Buddhism was founded by the Buddha Shakyamuni who lived in India in around the 5th/ 4th centuries before the Common Era (C.E.).

Through a thorough commitment to practice he became fully enlightened at the age of 36 and then spent the next 45 years or so teaching others how to do the same.

It is a spiritual path for leaving behind the repetitive unsatisfactory experiences (in Sanskrit: Samsara) that come about when the mind is dominated by or prone to anger, clinging and ignorance. It is a spiritual path for experiencing life free of those crippling mental tendencies, to awaken (in Sanskrit: Bodhi).

Over its around 2,500 years of existence it has taken on many different cultural forms and aspects. At its core it is a system for developing the social skills of unbounded love, compassion and joy and the wisdom that sees the reality of any given situation free from superstition, prejudice or bias so as to be able to act in the most beneficial way.

The Tibetan form of Buddhism is a Mahayana form of Buddhism and within that a Tantra Mahayana form of Buddhism.

What that means is that idea of the Bodhisattva – some devoted to helping others and willing to work for however long it takes to become fully enlightened so as to be best able to do that in the most appropriate ways – is the inspiring heroic ideal that motivates Mahayana Buddhists.

A practitioner of Tantra Mahayana is someone who, motivated by that ideal, seeks to continuously model the attitude, understanding and behaviour of a fully enlightened being to speed up the process of becoming enlightened. This requires a strong healthy mind and a healthy sense of self in addition to the guidance of a qualified teacher as anything else has fairly clear psychological risks attached.

The Tibetan form of Mahayana Tantra Buddhism has its roots mainly in the Buddhism of late Medieval India (7th – 12th centuries C.E.), though it also has practices that have come through Central Asian, Chinese and Korean Buddhism. In Tibet four main styles of practice developed: the Nyingma, the Sakya, The Kagyu and the Geluk (which came out of the Kadam).

At the more refined end of philosophy and in the more subtle aspects of practice there are a number of differences between them but at the level of the beginner there is far more in common than not.

The Buddhist path emphasises the use of meditation as a key tool to help make the mind stronger, more gentle and more wise. Meditation in Tibetan Buddhism is not about just clearing the mind but about using the space of meditation to break the power of bad habits and develop new more beneficial ones.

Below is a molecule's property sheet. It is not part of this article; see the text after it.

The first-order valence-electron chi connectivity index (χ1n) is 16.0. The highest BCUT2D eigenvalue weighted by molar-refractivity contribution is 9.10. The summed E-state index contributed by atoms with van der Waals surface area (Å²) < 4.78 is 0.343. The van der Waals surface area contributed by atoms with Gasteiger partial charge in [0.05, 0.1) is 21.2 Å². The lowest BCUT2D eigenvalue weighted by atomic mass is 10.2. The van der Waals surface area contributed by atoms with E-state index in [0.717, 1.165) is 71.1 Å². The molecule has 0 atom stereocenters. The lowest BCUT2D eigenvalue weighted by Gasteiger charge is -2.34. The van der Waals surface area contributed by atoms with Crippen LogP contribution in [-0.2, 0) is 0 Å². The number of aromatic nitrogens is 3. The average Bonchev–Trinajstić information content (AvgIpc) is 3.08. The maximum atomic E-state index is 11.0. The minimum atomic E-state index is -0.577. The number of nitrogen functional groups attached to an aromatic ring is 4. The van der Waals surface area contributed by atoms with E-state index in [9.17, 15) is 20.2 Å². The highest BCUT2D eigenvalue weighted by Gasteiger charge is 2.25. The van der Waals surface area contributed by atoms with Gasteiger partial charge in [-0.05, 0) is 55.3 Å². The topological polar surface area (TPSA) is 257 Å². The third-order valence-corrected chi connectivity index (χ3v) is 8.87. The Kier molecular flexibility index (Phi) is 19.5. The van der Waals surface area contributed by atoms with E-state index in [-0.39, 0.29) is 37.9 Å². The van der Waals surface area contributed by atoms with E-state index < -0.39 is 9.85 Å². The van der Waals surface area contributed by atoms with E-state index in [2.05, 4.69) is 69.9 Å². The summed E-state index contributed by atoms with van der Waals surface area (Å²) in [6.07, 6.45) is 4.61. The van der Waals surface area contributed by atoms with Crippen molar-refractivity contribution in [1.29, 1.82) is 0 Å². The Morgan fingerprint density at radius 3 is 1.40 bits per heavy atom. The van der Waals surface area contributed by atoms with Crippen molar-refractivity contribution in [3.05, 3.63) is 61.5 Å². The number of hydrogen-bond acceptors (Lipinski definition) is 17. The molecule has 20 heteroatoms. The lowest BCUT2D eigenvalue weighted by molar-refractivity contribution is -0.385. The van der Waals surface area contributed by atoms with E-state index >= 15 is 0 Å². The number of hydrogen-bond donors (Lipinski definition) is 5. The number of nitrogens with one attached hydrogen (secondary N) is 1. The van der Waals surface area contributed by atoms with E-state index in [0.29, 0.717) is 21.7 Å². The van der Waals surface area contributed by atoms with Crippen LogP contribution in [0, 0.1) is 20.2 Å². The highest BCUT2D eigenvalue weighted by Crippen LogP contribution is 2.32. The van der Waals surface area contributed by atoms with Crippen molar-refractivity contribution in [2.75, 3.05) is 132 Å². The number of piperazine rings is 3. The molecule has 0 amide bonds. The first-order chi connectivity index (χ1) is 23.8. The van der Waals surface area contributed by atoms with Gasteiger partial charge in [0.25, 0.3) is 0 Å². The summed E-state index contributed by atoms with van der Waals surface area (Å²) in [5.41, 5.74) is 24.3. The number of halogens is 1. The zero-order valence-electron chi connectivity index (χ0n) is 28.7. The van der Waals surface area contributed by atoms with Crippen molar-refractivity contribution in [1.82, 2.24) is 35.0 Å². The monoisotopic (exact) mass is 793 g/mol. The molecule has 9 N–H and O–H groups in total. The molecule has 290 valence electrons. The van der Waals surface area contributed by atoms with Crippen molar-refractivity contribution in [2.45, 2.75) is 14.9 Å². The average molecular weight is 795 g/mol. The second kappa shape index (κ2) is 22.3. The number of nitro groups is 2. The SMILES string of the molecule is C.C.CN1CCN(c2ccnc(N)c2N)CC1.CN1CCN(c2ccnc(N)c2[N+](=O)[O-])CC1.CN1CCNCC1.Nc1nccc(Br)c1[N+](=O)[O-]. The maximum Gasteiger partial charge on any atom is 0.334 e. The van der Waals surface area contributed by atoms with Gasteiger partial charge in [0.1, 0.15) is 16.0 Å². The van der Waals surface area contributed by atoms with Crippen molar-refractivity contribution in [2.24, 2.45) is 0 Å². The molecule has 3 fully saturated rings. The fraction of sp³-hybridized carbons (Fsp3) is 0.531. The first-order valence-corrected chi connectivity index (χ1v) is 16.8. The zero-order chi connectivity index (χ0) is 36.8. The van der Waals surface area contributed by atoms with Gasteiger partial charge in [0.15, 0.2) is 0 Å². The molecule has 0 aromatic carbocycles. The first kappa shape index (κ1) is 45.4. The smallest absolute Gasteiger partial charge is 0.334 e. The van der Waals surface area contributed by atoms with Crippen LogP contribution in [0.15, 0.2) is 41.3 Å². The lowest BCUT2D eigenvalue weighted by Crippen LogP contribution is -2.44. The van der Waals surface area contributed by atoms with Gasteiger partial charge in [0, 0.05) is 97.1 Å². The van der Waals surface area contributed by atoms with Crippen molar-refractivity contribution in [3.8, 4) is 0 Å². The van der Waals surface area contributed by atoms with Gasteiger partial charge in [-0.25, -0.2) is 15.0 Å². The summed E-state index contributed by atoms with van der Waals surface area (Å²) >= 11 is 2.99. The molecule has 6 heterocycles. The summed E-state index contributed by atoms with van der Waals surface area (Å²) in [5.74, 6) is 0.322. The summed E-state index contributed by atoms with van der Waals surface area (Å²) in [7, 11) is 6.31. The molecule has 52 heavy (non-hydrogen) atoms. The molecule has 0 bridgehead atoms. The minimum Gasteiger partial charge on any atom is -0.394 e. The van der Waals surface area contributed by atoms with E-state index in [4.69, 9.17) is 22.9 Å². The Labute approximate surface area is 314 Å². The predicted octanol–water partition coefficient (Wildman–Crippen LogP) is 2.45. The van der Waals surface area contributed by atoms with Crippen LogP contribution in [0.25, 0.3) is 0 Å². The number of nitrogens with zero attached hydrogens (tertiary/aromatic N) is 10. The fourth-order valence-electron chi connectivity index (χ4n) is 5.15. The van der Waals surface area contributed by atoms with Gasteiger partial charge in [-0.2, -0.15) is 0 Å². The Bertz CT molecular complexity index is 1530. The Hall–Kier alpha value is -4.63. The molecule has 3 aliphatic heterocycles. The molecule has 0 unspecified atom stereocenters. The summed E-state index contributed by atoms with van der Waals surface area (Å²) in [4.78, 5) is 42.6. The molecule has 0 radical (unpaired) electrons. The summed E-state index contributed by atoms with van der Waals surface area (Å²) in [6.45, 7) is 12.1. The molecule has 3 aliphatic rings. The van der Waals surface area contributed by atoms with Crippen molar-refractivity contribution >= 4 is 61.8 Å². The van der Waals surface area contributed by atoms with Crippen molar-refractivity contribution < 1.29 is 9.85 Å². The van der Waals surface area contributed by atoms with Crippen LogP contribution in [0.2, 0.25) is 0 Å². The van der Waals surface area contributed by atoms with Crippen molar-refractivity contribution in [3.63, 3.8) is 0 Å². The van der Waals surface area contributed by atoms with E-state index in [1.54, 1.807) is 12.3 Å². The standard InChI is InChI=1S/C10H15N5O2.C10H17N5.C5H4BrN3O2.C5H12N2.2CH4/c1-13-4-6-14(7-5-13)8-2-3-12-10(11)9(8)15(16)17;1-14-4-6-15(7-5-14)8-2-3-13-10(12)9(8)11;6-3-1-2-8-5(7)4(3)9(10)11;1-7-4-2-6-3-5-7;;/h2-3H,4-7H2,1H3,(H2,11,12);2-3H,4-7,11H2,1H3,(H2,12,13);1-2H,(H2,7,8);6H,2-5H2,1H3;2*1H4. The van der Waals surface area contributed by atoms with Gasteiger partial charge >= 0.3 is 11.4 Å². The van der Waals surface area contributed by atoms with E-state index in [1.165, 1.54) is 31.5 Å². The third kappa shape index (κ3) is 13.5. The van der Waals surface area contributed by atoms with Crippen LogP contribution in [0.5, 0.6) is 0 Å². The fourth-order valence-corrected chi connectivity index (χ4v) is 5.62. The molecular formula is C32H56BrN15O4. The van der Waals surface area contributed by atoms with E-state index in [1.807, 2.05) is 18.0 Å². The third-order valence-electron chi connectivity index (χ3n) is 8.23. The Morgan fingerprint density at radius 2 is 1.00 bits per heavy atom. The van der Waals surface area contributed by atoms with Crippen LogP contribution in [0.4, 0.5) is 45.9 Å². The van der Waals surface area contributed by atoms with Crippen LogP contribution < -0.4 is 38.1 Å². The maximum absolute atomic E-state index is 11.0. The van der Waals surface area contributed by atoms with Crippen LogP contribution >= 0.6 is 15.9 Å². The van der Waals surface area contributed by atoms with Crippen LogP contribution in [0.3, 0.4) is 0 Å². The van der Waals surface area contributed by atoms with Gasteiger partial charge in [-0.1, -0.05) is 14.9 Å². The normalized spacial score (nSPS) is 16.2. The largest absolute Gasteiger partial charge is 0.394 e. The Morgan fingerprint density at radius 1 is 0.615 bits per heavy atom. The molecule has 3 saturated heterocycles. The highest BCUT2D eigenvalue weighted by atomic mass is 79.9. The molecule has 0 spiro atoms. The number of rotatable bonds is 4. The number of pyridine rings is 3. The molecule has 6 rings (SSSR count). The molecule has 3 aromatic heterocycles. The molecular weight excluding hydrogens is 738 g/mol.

The Geluk school, the source for the FPMT and Jamyang, encourages those who can to study broadly and deeply to enhance the richness of their meditation practice.

But it also recognises that such a way of practice is not for everyone and prides itself on carrying a truly vast array of practices suited to different people at different stages in their spiritual development.

The Buddhas Revolution

– An FPMT documentary.

What is Meditation?

The mind is fundamentally pliable and it is possible to significantly improve one’s self awareness and positive emotions. We are not bound by the opinions we have about ourselves nor are we obliged to behave in predetermined ways. Ultimately we can free our minds from all incorrect views about who and what we are and enhance our positive emotions of loving kindness and compassion.

In the Mahayana Buddhist tradition this is done by a combination of positive engagement with the world based on developing the mind through meditation (in both its placement and analytical aspects) and through study/ learning.

One of the popular etymologies of the Tibetan word ‘gom’ that is usually translated as ‘meditation’ is to link it to the Tibetan verb that means to familiarise (it sounds the same ‘gom’ but is spelt differently). So what do we become familiar with? In the first place we need to become familiar with what is going on in our minds. In order to do this we need to step back from our close involvement with mental activity and just observe. In doing this we will slowly bring stability to our minds. At its simplest level this can be a great way to recharge our mental batteries but we like to take this one step further.

The Sanskrit word ‘Bhavana’ which the Tibetans translated using their word ‘gom’ emphasises more the production of something new, of bringing something about. Both ‘gom’ and ‘bhavana’ neatly show what we are trying to do in meditation.

There are two related practices that lead you in this direction:

Placement meditation, which as a meditative training is known as Shamata or Calm Abiding, and analytical meditation, which as a meditative training is also known as Vipassana or Insight meditation.

We can regard these as a foundation level for our meditation practice.

As we become less caught up in our mental world then we can start to develop our positive emotions by practising a range of meditations in the Tibetan tradition that are aimed at developing a caring and loving emotional base for our activities. The aim here is to develop a deep compassion for other beings based on a strong understanding of the realities of unenlightened existence and its problems.

We want to develop a whole new emotional ground that is called Bodhicitta. In the Tibetan tradition, for those who are ready to move to that stage of practice, we use the mind of Bodhicitta and the wisdom gained through insight meditation to enter the path of Vajrayana – deity yoga.

Here the meditator models the enlightened state by visualising himself or herself, firstly in the presence of Buddhas and Bodhisattvas, and then by adopting the knowledge emotional well-being appearance and behaviour of an enlightened being.

Find a group near you.